Each chord and scale in music has its own distinct tone that makes it unique from every other.

Once we learn how these sound, it becomes a lot easier to piece things together in a musical manner.


Pro Tip: As you go through this lesson and learn the various guitar solo scales, we strongly encourage you to try to hum or sing the notes that you play.

At least one of you just laughed, but we’re serious – this is the best way to get the notes you play inside your head quicker and more effectively.

When we sing or hum along to what we play, our ears begin to actively recognize those notes more easily.

Although many of us don’t have perfect pitch, you can use this technique to develop your relative pitch which will help you pick out notes, chords and even guitar solo scales more easily.

Now, let’s get down to the first scale on this list.


Guitar Solo Scales I – The Minor Pentatonic Scale

This is typically the first scale that most beginner guitarists encounter, so it makes sense to put it right up at the top of our list.

 Why is this the first scale most people learn? Because it’s extremely straightforward to play, and it works in most musical contexts quite easily.

Where some guitar solo scales fit better over certain chords, the minor pentatonic scale works just about anywhere.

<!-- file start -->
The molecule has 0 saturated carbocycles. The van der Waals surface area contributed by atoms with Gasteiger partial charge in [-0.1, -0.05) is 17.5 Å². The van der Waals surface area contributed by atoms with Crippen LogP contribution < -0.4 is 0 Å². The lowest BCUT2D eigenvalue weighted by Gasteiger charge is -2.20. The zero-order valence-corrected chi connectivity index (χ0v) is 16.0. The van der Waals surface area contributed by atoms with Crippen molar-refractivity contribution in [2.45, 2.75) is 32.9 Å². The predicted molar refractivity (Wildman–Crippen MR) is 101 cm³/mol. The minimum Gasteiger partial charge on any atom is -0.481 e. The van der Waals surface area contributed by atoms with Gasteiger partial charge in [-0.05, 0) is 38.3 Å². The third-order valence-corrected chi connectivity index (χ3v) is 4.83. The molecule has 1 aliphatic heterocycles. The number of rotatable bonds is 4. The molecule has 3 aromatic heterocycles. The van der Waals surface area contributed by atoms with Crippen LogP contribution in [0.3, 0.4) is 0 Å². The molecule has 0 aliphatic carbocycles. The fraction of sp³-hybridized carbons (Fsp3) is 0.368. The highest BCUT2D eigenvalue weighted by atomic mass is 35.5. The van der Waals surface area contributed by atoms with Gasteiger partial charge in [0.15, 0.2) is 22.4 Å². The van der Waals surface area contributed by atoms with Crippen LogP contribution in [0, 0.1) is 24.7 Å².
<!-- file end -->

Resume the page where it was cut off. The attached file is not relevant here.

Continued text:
Whether you’re playing a pop tune, a blues song or even a jazz odyssey, the minor pentatonic scale is one of the best guitar solo scales you can learn.

The term “pentatonic” means “five tones,” meaning that there are five notes that make up this scale.

Assign one finger to each fret, and work in four-fret boxes in order to master these scales effectively.

We’re going to learn this scale in the key of A, so start at the 5th fret to play the A minor pentatonic scale correctly.

Assign your fingers to the following frets:

Index: 5th

Middle: 6th

Ring: 7th

Pinky: 8th

The notes of our A minor pentatonic scale in order are:

A – C – D – E – G

It’s good practice to make sure each of the notes rings out clearly to get used to the amount of pressure needed.

Have a look at the first of our guitar solo scales in the diagram below:


Guitar Solo Scales II – The Major Pentatonic Scale

For every minor scale, there is a major counterpart to learn.

The major pentatonic scale follows the same structure as its minor cousin – five notes, but in a different order.